Legislative framework

Published: 13/1/2016 Modified: 22/9/2021
The legislative framework consists of acts, regulations, ordinances and decisions of supervisory bodies, which prescribe measures, procedures and processes to be undertaken with the aim to prevent money laundering and terrorist financing, as well as to penalise persons committing such deeds.

The legal framework governing the prevention of money laundering and terrorist financing in the Republic of Croatia is defined in the Anti Money Laundering and Terrorist Financing Law (OG 108/2017 and 39/2019) and the Criminal Code (OG 125/2011, 144/2012, 56/2015, 61/2015 – corrigendum, 101/2017 and 118/2018). Article 265 of the Criminal Code regulates the definition of money laundering, and Articles 97 – 103 the definition of terrorist financing and other related criminal acts.

The ordinances of the Ministry of Finance of the Republic of Croatia prescribe in more detail the enforcement of certain provisions of the Anti Money Laundering and Terrorist Financing Law. All obligated persons handling cash must comply with the Ordinance on the obligation to report cash transactions of HRK 200,000.00 or above to the Anti-Money Laundering Office (OG 1/2019).

The ordinance prescribes the manner and the extent of reporting on cash transactions of HRK 200,000.00 or above.

Ordinance on the obligation to report suspicious transactions, funds and persons to the Anti-Money Laundering Office (OG 1/2019) provides the basis for the prevention of money laundering and terrorist financing, which prescribes the manner and deadlines as well as additional information in reporting suspicious transactions to the Office.

The novelty is the possibility of identification by using new technologies, as prescribed in detail in the Ordinance on the minimum technical requirements for the means of video-electronic identification (OG 1/2019), which specifies the minimum technical requirements for the means of video-electronic identification for the purpose of establishing and verifying the identity of natural persons, craftsmen or persons engaged in other self-employed activities and natural persons who represent legal persons established in a Member State by the persons obligated to implement anti-money laundering and terrorist financing measures.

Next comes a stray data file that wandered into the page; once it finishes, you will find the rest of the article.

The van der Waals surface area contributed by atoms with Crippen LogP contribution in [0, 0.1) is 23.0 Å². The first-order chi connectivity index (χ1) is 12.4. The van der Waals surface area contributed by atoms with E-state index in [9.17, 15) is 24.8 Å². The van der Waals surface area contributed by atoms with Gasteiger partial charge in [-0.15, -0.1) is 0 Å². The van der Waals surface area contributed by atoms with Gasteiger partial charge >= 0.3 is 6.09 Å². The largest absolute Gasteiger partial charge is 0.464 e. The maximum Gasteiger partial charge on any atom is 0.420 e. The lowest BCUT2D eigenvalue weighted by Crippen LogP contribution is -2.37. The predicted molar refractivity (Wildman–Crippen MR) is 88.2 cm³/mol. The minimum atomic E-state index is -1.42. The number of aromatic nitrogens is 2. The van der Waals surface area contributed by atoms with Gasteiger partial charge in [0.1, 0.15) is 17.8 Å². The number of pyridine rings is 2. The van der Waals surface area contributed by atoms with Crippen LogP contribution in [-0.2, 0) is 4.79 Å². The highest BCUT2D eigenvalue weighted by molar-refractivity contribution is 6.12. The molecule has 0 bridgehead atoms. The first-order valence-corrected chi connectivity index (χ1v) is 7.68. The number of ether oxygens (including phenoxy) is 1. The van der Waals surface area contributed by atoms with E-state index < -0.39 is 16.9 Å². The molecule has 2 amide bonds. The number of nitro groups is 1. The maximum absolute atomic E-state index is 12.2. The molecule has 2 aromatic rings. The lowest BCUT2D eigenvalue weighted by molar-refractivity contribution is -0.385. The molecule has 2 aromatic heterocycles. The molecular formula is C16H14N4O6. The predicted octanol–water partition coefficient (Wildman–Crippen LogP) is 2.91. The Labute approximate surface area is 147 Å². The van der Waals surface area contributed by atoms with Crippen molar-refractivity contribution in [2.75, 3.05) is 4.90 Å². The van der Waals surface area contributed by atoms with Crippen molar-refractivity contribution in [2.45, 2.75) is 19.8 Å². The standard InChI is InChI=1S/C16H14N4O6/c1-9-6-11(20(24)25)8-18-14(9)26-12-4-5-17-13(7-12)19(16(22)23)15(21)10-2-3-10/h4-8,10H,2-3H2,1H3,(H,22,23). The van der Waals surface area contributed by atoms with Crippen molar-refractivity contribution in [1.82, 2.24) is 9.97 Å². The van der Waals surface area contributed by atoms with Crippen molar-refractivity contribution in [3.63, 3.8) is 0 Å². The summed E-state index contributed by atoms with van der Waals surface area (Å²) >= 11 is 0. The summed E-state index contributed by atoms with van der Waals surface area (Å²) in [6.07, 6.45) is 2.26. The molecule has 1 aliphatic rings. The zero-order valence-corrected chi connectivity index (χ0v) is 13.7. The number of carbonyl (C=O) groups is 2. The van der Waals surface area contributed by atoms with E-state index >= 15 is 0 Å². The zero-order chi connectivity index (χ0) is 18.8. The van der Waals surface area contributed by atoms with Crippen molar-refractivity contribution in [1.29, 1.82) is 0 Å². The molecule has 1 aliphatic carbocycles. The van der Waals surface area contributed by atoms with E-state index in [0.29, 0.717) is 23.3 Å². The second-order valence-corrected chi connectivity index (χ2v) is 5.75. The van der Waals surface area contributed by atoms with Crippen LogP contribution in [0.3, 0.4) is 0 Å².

Supervisory bodies must also adopt subordinate legislation for obligated persons they supervise to provide detailed instructions for the implementation of the prescribed measures and action obligated persons should undertake in order to prevent money laundering or terrorist financing. The Croatian National Bank thus adopted the Decision on the measures of payment service providers in accordance with Article 25 of Regulation (EU) 2015/847 (OG 57/2018) – to determine the sender of the funds with certainty for each transaction and the Decision on the assessment procedure of the money laundering and terrorist financing risk and on the manner of applying simplified and enhanced customer due diligence measures (OG 57/2018), which should be read together with the Ordinance on the process of assessing money laundering and terrorist financing risk and the manner of applying simplified and enhanced customer due diligence measures (OG 59/2018), which was adopted by the Croatian Financial Services Supervisory Agency (HANFA), since some obligated persons, owing to the different services they render, are subject to supervision by both supervisory bodies.